Liberal democracy is based on a social contract, which is an agreement amongst the members of society to cooperate for mutual benefits. For instance, labourers may accept capitalism if they get a share of prosperity. That deal turned out to be more attractive than state ownership of the means of production.

Liberalism has two principles that can be at odds, namely non-interference with people’s lives and realising everyone’s potential. In this vein there are two branches of liberalism:

  • Economic liberalism promotes freedom of the markets as well as free trade and claims that the state should be of minimal size and not interfere with people’s lives.
  • Social liberalism claims that the state should help to realise the potential of people by promoting their freedom to make choices, which includes ending poverty.

Each liberal democracy more or less embraces these values. Liberal democracies come with a market economy and respect for the rights of individual citizens. Governments interfere with the lives of people and try to promote their happiness and to realise their potential. The conflicting nature of both principles makes liberal democracies differ with regard to freedom of markets and government interference.

In the United States liberalism has a different meaning. There it is another word for social liberalism or democratic socialism. In Europe the definition of liberalism is broader and this is also the definition used here. In the 17th century liberal ideas began to emerge in what is called the European Enlightenment. Around the year 1700 the philosopher John Locke came up with the following basic principles for a liberal state:

  • a social contract in which citizens accept the authority of the state in exchange for the protection of their rights and property and maintaining the social order;
  • consent of the governed, which means that state power is only justified when the people agree;
  • separation of church and state, which means that the state doesn’t favour a specific religion and does not require a religious justification.3

Is it the best form of government?

Liberal democracy is part of the European cultural heritage. Proponents claim that it is the best form of government. These universalist claims are sometimes contested on the ground that they are a form of western cultural imperialism. Another argument is that there is no guarantee that liberal democracy leads to better decisions. From a religious perspective people argue that our Creator may prefer a different kind of social order and government, possibly even a theocracy.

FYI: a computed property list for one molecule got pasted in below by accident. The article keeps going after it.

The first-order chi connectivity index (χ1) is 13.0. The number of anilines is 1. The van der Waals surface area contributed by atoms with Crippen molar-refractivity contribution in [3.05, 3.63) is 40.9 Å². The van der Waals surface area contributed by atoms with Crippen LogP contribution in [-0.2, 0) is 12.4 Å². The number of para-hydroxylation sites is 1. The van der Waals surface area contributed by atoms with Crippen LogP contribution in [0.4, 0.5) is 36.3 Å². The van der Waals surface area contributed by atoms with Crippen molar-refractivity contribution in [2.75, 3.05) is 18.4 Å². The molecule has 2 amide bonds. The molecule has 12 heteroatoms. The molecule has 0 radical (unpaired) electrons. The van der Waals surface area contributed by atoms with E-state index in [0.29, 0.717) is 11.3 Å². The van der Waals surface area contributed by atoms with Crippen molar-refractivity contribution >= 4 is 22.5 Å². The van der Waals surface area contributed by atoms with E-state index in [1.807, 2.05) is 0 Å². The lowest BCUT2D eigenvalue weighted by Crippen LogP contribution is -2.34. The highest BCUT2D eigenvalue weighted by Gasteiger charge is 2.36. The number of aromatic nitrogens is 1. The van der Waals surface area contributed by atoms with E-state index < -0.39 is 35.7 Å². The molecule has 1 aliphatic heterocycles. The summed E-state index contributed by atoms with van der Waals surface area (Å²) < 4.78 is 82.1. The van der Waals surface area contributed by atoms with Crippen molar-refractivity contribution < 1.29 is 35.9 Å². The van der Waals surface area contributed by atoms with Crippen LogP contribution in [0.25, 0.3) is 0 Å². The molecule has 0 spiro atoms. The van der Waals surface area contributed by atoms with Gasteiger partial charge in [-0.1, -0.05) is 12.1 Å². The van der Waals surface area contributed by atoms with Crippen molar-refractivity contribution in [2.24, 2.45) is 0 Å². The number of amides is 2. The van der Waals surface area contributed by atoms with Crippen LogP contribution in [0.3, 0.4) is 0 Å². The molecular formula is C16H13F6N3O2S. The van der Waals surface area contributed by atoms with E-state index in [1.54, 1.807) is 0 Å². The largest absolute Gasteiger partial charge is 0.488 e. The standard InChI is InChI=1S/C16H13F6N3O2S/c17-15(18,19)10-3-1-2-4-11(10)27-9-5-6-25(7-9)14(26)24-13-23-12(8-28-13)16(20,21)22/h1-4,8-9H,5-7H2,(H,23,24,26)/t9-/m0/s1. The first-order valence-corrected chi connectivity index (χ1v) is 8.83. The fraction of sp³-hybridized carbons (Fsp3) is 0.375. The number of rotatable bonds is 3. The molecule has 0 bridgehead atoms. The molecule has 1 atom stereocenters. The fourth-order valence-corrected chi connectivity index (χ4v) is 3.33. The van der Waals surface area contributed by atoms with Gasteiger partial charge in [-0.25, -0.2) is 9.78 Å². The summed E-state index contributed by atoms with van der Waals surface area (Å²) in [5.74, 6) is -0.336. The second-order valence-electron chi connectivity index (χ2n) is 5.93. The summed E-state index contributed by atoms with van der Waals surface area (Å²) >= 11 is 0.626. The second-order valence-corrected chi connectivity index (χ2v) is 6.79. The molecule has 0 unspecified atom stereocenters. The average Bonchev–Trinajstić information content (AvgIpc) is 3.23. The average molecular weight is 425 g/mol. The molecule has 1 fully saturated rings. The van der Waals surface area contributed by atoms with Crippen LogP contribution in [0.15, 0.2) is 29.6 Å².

The argument in favour of the universalist claims is that liberal democracy emerged out of a historical process that took centuries in which rational arguments played a decisive role. The European Enlightenment challenged existing practices in government on the basis of reason. Ideas that emerged out of the European Enlightenment were tried out in different ways and refined further. Europeans also invested heavily in educating their citizens. This produced a culture of reason and compromise as well as a massive body of practical experience and best practises.

There is also no guarantee that other forms of government lead to better decisions. In an open society better information can be available so well-educated citizens in a culture of reason and compromise may make better decisions. There are a few democracies that live up to these expectations so it can work out that way. And we may not be able to determine what kind of order God desires. If our Creator is all-powerful then the emergence and spread of liberal democracy may not be a mere coincidence. It may be God’s plan.

One of the biggest problems facing liberal democracy is high expectations. Liberal democracy itself does not guarantee a reliable government that is both efficient and effective nor does it ensure a flourishing economy. This has led to disappointments. A failed and corrupt government can’t simply be turned into a success by allowing elections. Liberal democracy works best with a well-educated population in a culture of reason and compromise that doesn’t allow for corruption and abuse of power.

On the moral front there are a few issues too. Liberal democracy promises equal treatment for all people. In reality people aren’t treated equal nor do they have equal opportunities. There is discrimination based on ethnicity, gender or sexual preferences. And poor people have fewer opportunities than rich people. Still, the goal of equal treatment and equal opportunities can be something to strive for. It may be better to aim for such goals and fail from time than not having these goals at all.